Define the synchronization error between (40) and (41) as [e.sub.i](t) = [z.sub.i](t)- [y.sub.i](t) (i = 1,2,..., N). Then, the error dynamical network is described by

[mathematical expression not reproducible]. (43)

Theorem 5. The pinning controllers are chosen as

[u.sub.i]([x.sub.i], [z.sub.i]) = -[k.sub.i]([z.sub.i] - [x.sub.i]), i = 1,2,..., l, (44)

[u.sub.i]([x.sub.i], [y.sub.i]) = -[k.sub.i]([y.sub.i] - [x.sub.i]), i = 1,2,..., l. (45)

Let [mathematical expression not reproducible] be an N x N identity matrix, [??] be a modified matrix of matrix B by replacing the diagonal elements [b.sub.ii] with [[rho].sub.min][b.sub.ii]/q, and k = [min.sub.1[less than or equal to]i[less than or equal to]l]{[k.sub.i]}. If Lipschitz condition (42) and the condition

(L + [[lambda].sub.M])[I.sub.N] + [[epsilon].sub.2]q[??] - K < 0, (46)

are satisfied, then the drive network (38) and the response network (40) can reach generalized synchronization with controllers (44) and (45).

Specifically, for a suitable k, if there exists a natural number 1 [less than or equal to] l < N such that the largest eigenvalue of [??] satisfies L + [[lambda].sub.M] + [[epsilon].sub.2]q[[lambda].sub.max]([[??].sub.l+1]) < 0, then the tempered fractional response network (40) asymptotically synchronizes to the drive network (38) with the pinning scheme (44) and (45).

Proof. According to (44) and (45), the error network (43) can be rewritten as

[mathematical expression not reproducible]. (47)

Consider the Lyapunov function candidate

V(t) = 1/2 [N.summation over (i=1)] [e.sup.T.sub.i](t) [e.sub.i](t). (48)

According to Theorem 2, its tempered fractional calculus along the trajectory of (47) is

[mathematical expression not reproducible], (49)

where [[lambda].sub.M] is the maximum eigenvalue of matrix (M + [M.sup.T])/2, [[rho].sub.min] is the minimum eigenvalue of matrix (Q + [Q.sup.T])/2, and e = [([e.sub.1], [e.sub.2],..., [parallel][e.sub.N][parallel]).sup.T].

If the condition H = (L + [[lambda].sub.M])[I.sub.N] + [[epsilon].sub.2]q[??] - K < 0 holds, we have [eta] = -[[lambda].sub.max](H) > 0 and

[mathematical expression not reproducible]. (50)

According to Theorem 3, we have

[mathematical expression not reproducible], (51)

that is, [parallel][e.sub.i](t)[parallel] [right arrow] 0 (i = 1,2,..., N) as t [right arrow] [infinity], which means that the generalized synchronization between the drive network (38) and the response network (40) is realized.

Specifically, let k = [min.sub.1[less than or equal to]i[less than or equal to]l]{[k.sub.i]} and [[??].sub.l+1] be the reduced matrix of [??] obtained by removing the first l row-column pairs. According to Lemma 1, H < 0 is equivalent to (L + [[lambda].sub.M])[I.sub.N-l] + cq[[??].sub.l+1] < 0 for suitable k. Since [H.sub.l+1] = (L + [[lambda].sub.M])[I.sub.N-l] + [[epsilon].sub.2]q[[??].sub.l+1] is a real symmetric matrix, the largest eigenvalue [[lambda].sub.max]([H.sub.l+1]) of [H.sub.l+1] is real and [[lambda].sub.max]([H.sub.l+1]) = (L+ [[lambda].sub.M]) + [[epsilon].sub.2]q[[lambda].sub.max] ([B.sub.l+1]). Thus, if there exists a positive constant 1 [less than or equal to] l [less than or equal to] N such that L + [[lambda].sub.M] + [[epsilon].sub.2] q[[lambda].sub.max]([B.sub.l+1]) < 0, one has (L + [[lambda].sub.M])[I.sub.N-l] + [[epsilon].sub.2]q[[??].sub.l+1] < 0. Therefore, H < 0, and we have obtained the desired results.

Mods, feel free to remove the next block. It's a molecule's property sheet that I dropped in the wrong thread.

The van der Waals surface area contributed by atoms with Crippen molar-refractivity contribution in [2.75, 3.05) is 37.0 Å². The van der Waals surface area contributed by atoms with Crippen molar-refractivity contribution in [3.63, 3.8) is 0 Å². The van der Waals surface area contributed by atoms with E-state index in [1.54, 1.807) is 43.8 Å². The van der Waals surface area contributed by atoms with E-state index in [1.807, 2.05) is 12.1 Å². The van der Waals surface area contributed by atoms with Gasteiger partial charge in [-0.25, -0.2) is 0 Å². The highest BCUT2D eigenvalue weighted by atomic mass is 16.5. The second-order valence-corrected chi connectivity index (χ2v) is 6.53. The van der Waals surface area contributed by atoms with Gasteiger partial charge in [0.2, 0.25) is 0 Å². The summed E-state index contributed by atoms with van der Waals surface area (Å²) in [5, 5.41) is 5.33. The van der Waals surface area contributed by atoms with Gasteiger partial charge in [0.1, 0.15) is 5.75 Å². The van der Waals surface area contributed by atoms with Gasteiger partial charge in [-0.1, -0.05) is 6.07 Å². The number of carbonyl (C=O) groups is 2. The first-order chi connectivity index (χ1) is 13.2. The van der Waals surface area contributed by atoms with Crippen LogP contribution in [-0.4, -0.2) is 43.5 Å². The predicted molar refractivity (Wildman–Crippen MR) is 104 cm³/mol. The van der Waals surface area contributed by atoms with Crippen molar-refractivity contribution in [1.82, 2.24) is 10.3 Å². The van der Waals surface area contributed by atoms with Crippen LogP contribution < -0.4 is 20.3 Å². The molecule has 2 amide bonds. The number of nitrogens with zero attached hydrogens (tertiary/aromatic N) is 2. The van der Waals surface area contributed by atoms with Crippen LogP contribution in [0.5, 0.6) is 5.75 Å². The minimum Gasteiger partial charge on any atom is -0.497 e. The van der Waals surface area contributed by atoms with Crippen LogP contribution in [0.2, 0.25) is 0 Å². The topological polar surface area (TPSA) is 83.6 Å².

Remark 6. In Theorem 5, if [lambda] = 0, the results hold too, that is, the generalized synchronization in two-layer fractional complex networks via pinning control can be realized.

4. Simulation Results

In this section, a predictor-corrector algorithm and an example are provided to illustrate the effectiveness of the proposed method.

4.1. Predictor-Corrector Algorithm. The numerical calculation for tempered fractional systems is not as simple as that of an ordinary differential equation. Here, we use the generalized Adams-Bashforth-Moulton method [37,38]. A brief introduction of this algorithm is given.

Consider the differential equation

[sub.C][D.sup.[alpha],[lambda].sub.0,t] = f(t, x(t)), 0 < t < T, (52)

with initial conditions

[d.sup.k]/[dt.sup.k][([e.sup.[lambda]t] x(t))|.sub.t=0] = [c.sub.k], k = 0,1,..., [alpha] - 1, (53)

where n [less than or equal to] [alpha] < n, n [member of] [N.sup.+], [lambda] > 0, and [c.sub.k] are arbitrary real numbers.

The tempered fractional equations (52) and (53) are equivalent to the following Volterra integral equation [32]:

x(t) = [x.sub.0](t) + 1/[GAMMA]([alpha]) [[integral].sup.t.sub.0] [e.sup.-[lambda](t-[tau]][(t - [tau].sup.[alpha]-1] f([tau], x([tau]))d[tau], (54)

where [x.sub.0](t) = [[summation].sup.[alpha]-1.sub.k=0] [c.sub.k](([e.sup.-[lambda]t][t.sup.k])/k!). For uniform nodes [t.sub.n+1] = (n + 1)h(n = 0,1,..., N), with h = T/N being the step size of the numerical computation. Then, the corrector formula for (54) to compute [x.sub.n+1] [approximately equal to] x([t.sub.n+1]) is

[mathematical expression not reproducible], (55)

where the predicted value [x.sup.P.sub.n+1] is determined by

[mathematical expression not reproducible]. (57)

The estimation error of this approximation is

[mathematical expression not reproducible]. (58)